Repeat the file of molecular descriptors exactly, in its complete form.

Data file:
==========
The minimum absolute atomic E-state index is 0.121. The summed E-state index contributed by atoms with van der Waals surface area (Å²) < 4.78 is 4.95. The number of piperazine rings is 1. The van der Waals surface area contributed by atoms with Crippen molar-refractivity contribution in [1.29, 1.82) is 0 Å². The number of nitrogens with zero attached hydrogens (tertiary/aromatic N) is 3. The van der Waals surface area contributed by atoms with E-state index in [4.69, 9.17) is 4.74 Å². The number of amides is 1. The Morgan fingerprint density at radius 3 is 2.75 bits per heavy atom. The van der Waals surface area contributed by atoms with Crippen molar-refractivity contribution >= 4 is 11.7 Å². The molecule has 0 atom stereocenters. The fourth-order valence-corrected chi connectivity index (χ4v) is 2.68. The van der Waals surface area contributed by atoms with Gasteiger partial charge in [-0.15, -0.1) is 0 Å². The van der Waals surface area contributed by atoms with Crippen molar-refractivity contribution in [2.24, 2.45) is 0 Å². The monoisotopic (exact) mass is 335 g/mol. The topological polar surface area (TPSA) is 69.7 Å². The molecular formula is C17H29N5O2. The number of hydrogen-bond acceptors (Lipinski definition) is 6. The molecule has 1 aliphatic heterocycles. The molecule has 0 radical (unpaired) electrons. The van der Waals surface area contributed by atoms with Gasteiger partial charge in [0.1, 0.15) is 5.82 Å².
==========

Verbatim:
The minimum absolute atomic E-state index is 0.121. The summed E-state index contributed by atoms with van der Waals surface area (Å²) < 4.78 is 4.95. The number of piperazine rings is 1. The van der Waals surface area contributed by atoms with Crippen molar-refractivity contribution in [1.29, 1.82) is 0 Å². The number of nitrogens with zero attached hydrogens (tertiary/aromatic N) is 3. The van der Waals surface area contributed by atoms with E-state index in [4.69, 9.17) is 4.74 Å². The number of amides is 1. The Morgan fingerprint density at radius 3 is 2.75 bits per heavy atom. The van der Waals surface area contributed by atoms with Crippen molar-refractivity contribution >= 4 is 11.7 Å². The molecule has 0 atom stereocenters. The fourth-order valence-corrected chi connectivity index (χ4v) is 2.68. The van der Waals surface area contributed by atoms with Gasteiger partial charge in [-0.15, -0.1) is 0 Å². The van der Waals surface area contributed by atoms with Crippen molar-refractivity contribution in [2.24, 2.45) is 0 Å². The monoisotopic (exact) mass is 335 g/mol. The topological polar surface area (TPSA) is 69.7 Å². The molecular formula is C17H29N5O2. The number of hydrogen-bond acceptors (Lipinski definition) is 6. The molecule has 1 aliphatic heterocycles. The molecule has 0 radical (unpaired) electrons. The van der Waals surface area contributed by atoms with Gasteiger partial charge in [0.1, 0.15) is 5.82 Å².